But Griffin felt protein mass spectrometry could put its stamp on a much wider variety of drug discovery programs, including small molecule development. When combinatorial chemistry became all the rage two years later, his bosses agreed to move him into the department of basic chemistry, where his group resides now.
By 1995, Griffin’s group had grown from three to 20 people, and he had taken on new responsibilities supporting mass spectrometry technology within the department of basic chemistry.
Over the next few years his responsibilities continued to increase, as the potential for applying proteomics to drug discovery began to rise along with the anticipation that the human genome sequence would soon be complete. In 1999, he began working with Bill Hanlon, a colleague from the department of immunology and inflammation, to build Merck’s proteomics platform.
Together they developed a platform that utilizes both 2D gels and multidimensional liquid chromatography coupled with mass spectrometry. The 2D-DIGE technology, available exclusively from Amersham Biosciences, is used to compare protein expression levels among up to three samples, and a MDLC platform, which relies on standard reverse phase and ion exchange methods, to separate proteins from sera and other biological fluids .
A Plug-on Approach
Griffin has taken a modular, or “plug-on,” approach to building the group’s mass spectrometry capabilities, and many of his instruments are compatible with more than one type of ionization source. In addition to his MALDI-compatible Thermo Finnigan ion traps, his lab contains two Applied Biosystems Voyager MALDI-TOF spectrometers, as well as a Micromass Q-TOF I for performing de novo peptide sequencing, and a Bruker Daltonics FT-ICR spectrometer compatible with both MALDI and electrospray sources for looking at differentially labeled intact proteins.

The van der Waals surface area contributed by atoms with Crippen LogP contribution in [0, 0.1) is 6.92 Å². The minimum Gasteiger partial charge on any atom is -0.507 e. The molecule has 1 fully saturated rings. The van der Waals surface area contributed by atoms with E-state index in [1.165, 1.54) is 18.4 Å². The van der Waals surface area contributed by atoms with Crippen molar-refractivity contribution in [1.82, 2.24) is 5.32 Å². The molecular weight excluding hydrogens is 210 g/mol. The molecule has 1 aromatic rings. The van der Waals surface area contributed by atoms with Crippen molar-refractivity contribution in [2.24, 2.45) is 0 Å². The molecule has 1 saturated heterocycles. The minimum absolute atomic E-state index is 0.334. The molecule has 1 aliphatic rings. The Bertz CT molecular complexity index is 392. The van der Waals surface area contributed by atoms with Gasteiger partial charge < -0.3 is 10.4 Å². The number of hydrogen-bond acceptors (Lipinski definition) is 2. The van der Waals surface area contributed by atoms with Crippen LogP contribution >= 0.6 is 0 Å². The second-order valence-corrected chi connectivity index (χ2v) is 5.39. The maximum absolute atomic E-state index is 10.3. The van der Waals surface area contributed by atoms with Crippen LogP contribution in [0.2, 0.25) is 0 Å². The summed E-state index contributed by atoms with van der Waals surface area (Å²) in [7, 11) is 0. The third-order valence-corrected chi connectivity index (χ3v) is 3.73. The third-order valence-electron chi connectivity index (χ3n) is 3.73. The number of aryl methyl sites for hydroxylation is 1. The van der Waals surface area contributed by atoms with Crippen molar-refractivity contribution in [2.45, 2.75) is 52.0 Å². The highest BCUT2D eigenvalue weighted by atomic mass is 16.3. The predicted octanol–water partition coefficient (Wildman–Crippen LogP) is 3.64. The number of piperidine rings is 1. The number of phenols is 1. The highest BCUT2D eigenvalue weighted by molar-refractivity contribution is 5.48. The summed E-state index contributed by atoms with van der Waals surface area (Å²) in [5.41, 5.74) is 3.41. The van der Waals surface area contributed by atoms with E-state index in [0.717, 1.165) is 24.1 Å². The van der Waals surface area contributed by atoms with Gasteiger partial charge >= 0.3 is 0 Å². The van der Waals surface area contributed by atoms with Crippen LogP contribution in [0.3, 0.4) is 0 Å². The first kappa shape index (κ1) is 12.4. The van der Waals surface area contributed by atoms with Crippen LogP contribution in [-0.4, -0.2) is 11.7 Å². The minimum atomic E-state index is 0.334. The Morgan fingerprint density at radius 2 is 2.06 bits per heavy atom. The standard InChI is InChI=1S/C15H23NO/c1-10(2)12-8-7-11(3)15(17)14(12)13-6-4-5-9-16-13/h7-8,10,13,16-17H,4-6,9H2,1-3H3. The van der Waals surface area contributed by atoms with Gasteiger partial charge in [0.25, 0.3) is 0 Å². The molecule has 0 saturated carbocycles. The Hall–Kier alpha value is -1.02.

“If we know a little bit more about the compound and we want complete coverage of the peptide in MS/MS, the Q-TOF gives us the advantage of seeing the ammonium ions,” he said, adding that the MALDI-TOFs are most effective when used as a “quick and dirty sample characterization to see just how good the digest looks.”
But Griffin said he has no immediate interest in purchasing a MALDI TOF-TOF from either ABI or Bruker because his current set-up allows his group to operate at relatively high throughput on high-end instruments.
“We think by using MALDI with the AnchorChip technology [on the Bruker FT-ICR] we can be fairly automated and get MS/MS data in a pretty efficient manner,” he said.
“The combination of the Voyager and the AP/MALDI [source on the ion traps] gives us a cheap version of the TOF/TOF with the manual step of moving the target. But that’s the only manual step.”
Drawing on the bioinformatics prowess of the Rosetta and Merck team, Griffin has taken pains to build a robust computation platform to handle the resulting mass spectral data. The group has software for comparing Mascot data with SEQUEST data, and the required database correlations are performed on a large cluster of CPUs [Griffin declined to specify the number] managed by LSF — Load Share Facility — a load-sharing system that distributes jobs across all available nodes on a defined system.
“It''s dynamic so as soon as a new multiprocessor server is added to the system we have access to those CPUs,” Griffin said. Griffin''s group stores its data on a customized Oracle database interface to SEQUEST and Mascot and the protein databases are updated nightly, he said.